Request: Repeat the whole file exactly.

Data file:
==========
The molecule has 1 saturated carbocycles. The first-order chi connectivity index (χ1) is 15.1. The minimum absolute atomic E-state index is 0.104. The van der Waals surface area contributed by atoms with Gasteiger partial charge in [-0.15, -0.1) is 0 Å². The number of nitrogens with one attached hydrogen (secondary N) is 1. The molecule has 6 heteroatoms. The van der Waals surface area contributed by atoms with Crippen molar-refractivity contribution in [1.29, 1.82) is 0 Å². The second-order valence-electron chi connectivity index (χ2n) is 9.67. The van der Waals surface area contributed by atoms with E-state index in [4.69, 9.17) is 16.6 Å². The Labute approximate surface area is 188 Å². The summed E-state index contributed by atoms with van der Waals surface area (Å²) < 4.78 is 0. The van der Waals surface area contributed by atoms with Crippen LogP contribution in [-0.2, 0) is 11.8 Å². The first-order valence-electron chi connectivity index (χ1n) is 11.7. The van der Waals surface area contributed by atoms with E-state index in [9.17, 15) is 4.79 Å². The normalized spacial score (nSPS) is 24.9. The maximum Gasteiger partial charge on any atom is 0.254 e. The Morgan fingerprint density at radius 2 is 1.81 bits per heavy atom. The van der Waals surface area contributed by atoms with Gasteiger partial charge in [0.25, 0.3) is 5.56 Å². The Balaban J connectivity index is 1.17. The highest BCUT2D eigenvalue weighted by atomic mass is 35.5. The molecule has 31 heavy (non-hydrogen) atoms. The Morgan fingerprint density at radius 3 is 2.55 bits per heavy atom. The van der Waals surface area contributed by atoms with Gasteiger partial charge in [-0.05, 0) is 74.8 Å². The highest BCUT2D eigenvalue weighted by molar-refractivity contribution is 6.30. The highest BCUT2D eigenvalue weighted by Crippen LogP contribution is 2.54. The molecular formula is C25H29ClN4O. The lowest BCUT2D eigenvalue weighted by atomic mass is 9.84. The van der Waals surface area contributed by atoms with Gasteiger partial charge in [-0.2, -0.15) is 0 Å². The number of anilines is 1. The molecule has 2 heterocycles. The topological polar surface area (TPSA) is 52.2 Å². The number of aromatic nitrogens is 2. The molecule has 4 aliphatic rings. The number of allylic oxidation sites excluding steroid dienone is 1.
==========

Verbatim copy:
The molecule has 1 saturated carbocycles. The first-order chi connectivity index (χ1) is 15.1. The minimum absolute atomic E-state index is 0.104. The van der Waals surface area contributed by atoms with Gasteiger partial charge in [-0.15, -0.1) is 0 Å². The number of nitrogens with one attached hydrogen (secondary N) is 1. The molecule has 6 heteroatoms. The van der Waals surface area contributed by atoms with Crippen molar-refractivity contribution in [1.29, 1.82) is 0 Å². The second-order valence-electron chi connectivity index (χ2n) is 9.67. The van der Waals surface area contributed by atoms with E-state index in [4.69, 9.17) is 16.6 Å². The Labute approximate surface area is 188 Å². The summed E-state index contributed by atoms with van der Waals surface area (Å²) < 4.78 is 0. The van der Waals surface area contributed by atoms with Crippen LogP contribution in [-0.2, 0) is 11.8 Å². The first-order valence-electron chi connectivity index (χ1n) is 11.7. The van der Waals surface area contributed by atoms with E-state index in [9.17, 15) is 4.79 Å². The normalized spacial score (nSPS) is 24.9. The maximum Gasteiger partial charge on any atom is 0.254 e. The Morgan fingerprint density at radius 2 is 1.81 bits per heavy atom. The van der Waals surface area contributed by atoms with Gasteiger partial charge in [0.25, 0.3) is 5.56 Å². The Balaban J connectivity index is 1.17. The highest BCUT2D eigenvalue weighted by atomic mass is 35.5. The molecule has 31 heavy (non-hydrogen) atoms. The Morgan fingerprint density at radius 3 is 2.55 bits per heavy atom. The van der Waals surface area contributed by atoms with Gasteiger partial charge in [-0.05, 0) is 74.8 Å². The highest BCUT2D eigenvalue weighted by molar-refractivity contribution is 6.30. The highest BCUT2D eigenvalue weighted by Crippen LogP contribution is 2.54. The molecular formula is C25H29ClN4O. The lowest BCUT2D eigenvalue weighted by atomic mass is 9.84. The van der Waals surface area contributed by atoms with Gasteiger partial charge in [-0.2, -0.15) is 0 Å². The number of anilines is 1. The molecule has 2 heterocycles. The topological polar surface area (TPSA) is 52.2 Å². The number of aromatic nitrogens is 2. The molecule has 4 aliphatic rings. The number of allylic oxidation sites excluding steroid dienone is 1.